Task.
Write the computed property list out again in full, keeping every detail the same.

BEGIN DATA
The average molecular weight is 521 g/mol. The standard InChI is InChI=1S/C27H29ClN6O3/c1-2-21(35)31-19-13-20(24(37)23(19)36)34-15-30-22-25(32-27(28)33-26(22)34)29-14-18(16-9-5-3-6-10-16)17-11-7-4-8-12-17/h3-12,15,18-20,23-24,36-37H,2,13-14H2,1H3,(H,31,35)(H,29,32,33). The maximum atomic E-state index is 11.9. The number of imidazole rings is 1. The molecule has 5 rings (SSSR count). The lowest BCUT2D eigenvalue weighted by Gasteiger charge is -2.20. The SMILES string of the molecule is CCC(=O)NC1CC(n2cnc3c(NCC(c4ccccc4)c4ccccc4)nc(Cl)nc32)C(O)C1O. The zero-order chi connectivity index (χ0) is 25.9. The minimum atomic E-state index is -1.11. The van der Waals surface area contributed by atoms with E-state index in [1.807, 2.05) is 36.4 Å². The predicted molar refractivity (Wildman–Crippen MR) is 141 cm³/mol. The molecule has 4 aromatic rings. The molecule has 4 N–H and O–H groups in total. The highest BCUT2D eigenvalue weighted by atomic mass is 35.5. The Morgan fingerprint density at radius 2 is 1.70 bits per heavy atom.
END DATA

The average molecular weight is 521 g/mol. The standard InChI is InChI=1S/C27H29ClN6O3/c1-2-21(35)31-19-13-20(24(37)23(19)36)34-15-30-22-25(32-27(28)33-26(22)34)29-14-18(16-9-5-3-6-10-16)17-11-7-4-8-12-17/h3-12,15,18-20,23-24,36-37H,2,13-14H2,1H3,(H,31,35)(H,29,32,33). The maximum atomic E-state index is 11.9. The number of imidazole rings is 1. The molecule has 5 rings (SSSR count). The lowest BCUT2D eigenvalue weighted by Gasteiger charge is -2.20. The SMILES string of the molecule is CCC(=O)NC1CC(n2cnc3c(NCC(c4ccccc4)c4ccccc4)nc(Cl)nc32)C(O)C1O. The zero-order chi connectivity index (χ0) is 25.9. The minimum atomic E-state index is -1.11. The van der Waals surface area contributed by atoms with E-state index in [1.807, 2.05) is 36.4 Å². The predicted molar refractivity (Wildman–Crippen MR) is 141 cm³/mol. The molecule has 4 aromatic rings. The molecule has 4 N–H and O–H groups in total. The highest BCUT2D eigenvalue weighted by atomic mass is 35.5. The Morgan fingerprint density at radius 2 is 1.70 bits per heavy atom.